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Bush Distorted Prewar Intel

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    Bush Distorted Prewar Intel, Report Says By Randall Mikkelsen, Reuters http://news.aol.com/story/_a/bush-distorted-prewar-intel-report-
    Message 1 of 1 , Aug 13, 2008
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      Bush Distorted Prewar Intel, Report Says
      By Randall Mikkelsen,
      Reuters
      http://news.aol.com/story/_a/bush-distorted-prewar-intel-report-
      says/20080605181509990001


      WASHINGTON - President George W. Bush and his top policymakers
      misstated Saddam Hussein's links to terrorism and ignored doubts
      among intelligence agencies about Iraq's arms programs as they made
      a case for war, the Senate intelligence committee reported on
      Thursday.


      Getty Images
      Bush's claims that Saddam Hussein was prepared to arm terrorists
      with weapons of mass destruction contradicted intelligence, a report
      says.


      The report shows an administration that "led the nation to war on
      false premises," said the committee's Democratic Chairman, Sen. John
      Rockefeller of West Virginia. Several Republicans on the committee
      protested its findings as a "partisan exercise."

      The committee studied major speeches by Bush, Vice President Dick
      Cheney and other officials in advance of the U.S.-led invasion of
      Iraq in March 2003, and compared key assertions with intelligence
      available at the time.

      Statements that Iraq had a partnership with al Qaeda were wrong and
      unsupported by intelligence, the report said.

      It said that Bush's and Cheney's assertions that Saddam was prepared
      to arm terrorist groups with weapons of mass destruction for attacks
      on the United States contradicted available intelligence.

      Such assertions had a strong resonance with a U.S. public, still
      reeling after al Qaeda's September 11, 2001, attacks on the United
      States. Polls showed that many Americans believed Iraq played a role
      in the attacks, even long after Bush acknowledged in September 2003
      that there was no evidence Saddam was involved.

      The report also said administration prewar statements on Iraq's
      weapons programs were backed up in most cases by available U.S.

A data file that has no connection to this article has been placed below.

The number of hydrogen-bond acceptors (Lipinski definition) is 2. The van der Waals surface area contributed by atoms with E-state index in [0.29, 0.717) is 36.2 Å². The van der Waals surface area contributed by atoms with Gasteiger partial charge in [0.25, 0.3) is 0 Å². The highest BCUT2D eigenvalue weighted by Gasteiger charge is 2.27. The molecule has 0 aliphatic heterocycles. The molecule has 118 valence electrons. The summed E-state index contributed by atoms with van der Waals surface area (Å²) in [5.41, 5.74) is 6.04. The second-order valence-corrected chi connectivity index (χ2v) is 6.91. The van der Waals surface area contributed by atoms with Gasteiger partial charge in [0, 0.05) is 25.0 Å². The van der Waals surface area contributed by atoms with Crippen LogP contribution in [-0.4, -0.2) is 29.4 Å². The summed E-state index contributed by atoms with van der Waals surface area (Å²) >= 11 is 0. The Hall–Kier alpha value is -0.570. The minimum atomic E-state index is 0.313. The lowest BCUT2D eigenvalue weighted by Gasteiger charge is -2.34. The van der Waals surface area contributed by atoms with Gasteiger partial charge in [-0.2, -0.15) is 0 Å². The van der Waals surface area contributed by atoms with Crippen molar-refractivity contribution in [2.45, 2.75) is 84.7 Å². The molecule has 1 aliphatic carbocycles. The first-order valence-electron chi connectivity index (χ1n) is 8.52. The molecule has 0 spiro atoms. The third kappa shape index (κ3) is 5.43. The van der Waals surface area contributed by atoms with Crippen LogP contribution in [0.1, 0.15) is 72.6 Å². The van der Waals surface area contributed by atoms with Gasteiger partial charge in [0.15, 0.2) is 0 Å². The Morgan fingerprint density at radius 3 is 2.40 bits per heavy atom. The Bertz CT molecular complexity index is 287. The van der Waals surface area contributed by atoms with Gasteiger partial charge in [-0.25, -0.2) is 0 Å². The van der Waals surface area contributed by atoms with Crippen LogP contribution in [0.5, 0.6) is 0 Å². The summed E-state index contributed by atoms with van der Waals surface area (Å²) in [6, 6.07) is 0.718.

intelligence, but officials failed to reflect internal debate over
      those findings, which proved wrong.

      PUBLIC CAMPAIGN

      The long-delayed Senate study supported previous reports and
      findings that the administration's main cases for war -- that Iraq
      had weapons of mass destruction and was spreading them to
      terrorists -- were inaccurate and deeply flawed.

      "The president and his advisors undertook a relentless public
      campaign in the aftermath of the (September 11) attacks to use the
      war against al Qaeda as a justification for overthrowing Saddam
      Hussein," Rockefeller said in written commentary on the report.

      "Representing to the American people that the two had an operational
      partnership and posed a single, indistinguishable threat was
      fundamentally misleading and led the nation to war on false
      premises."

      A statement to Congress by then-Defense Secretary Donald Rumsfeld
      that the Iraqi government hid weapons of mass destruction in
      facilities underground was not backed up by intelligence
      information, the report said. Democratic Sen. Ron Wyden of Oregon
      said Rumsfeld's comments should be investigated further, but he
      stopped short of urging a criminal probe.

      The committee voted 10-5 to approve the report, with two Republican
      lawmakers supporting it. Sen. Christopher Bond of Missouri and three
      other Republican panel members denounced the study in an attached
      dissent.

      "The committee finds itself once again consumed with political
      gamesmanship," the Republicans said. The effort to produce the
      report "has indeed resulted in a partisan exercise." They said,
      however, that the report demonstrated that Bush administration
      statements were backed by intelligence and "it was the intelligence
      that was faulty."

      White House spokeswoman Dana Perino said: "We had the intelligence
      that we had, fully vetted, but it was wrong. We certainly regret
      that and we've taken measures to fix it."

      PUBLIC SUPPORT

      U.S. public opinion on the war, supportive at first, has soured,
      contributing to a dive in Bush's popularity.

      The conflict is likely to be a key issue in the November
      presidential election between Republican John McCain, who supports
      the war, and Democrat Barack Obama, who opposed the war from the
      start and says he would aim to pull U.S. troops out within 16 months
      of taking office in January 2009.

      Rockefeller has announced his support for Obama.

      The administration's record in making its case for Iraq has also
      been cited by critics of Bush's get-tough policy on Iran. They
      accuse Bush of overstating the potential threat of Iran's nuclear
      program in order to justify the possible use of force.

      A second report by the committee faulted the administration's
      handling of December 2001 Rome meetings between defense officials
      and Iranian informants, which dealt with the Iran issue. It said
      department officials failed to share intelligence from the meeting,
      which Rockefeller said demonstrated a "fundamental disdain" for
      other intelligence agencies.


      Additional reporting by Andy Sullivan, Donna Smith; editing by
      Frances Kerry

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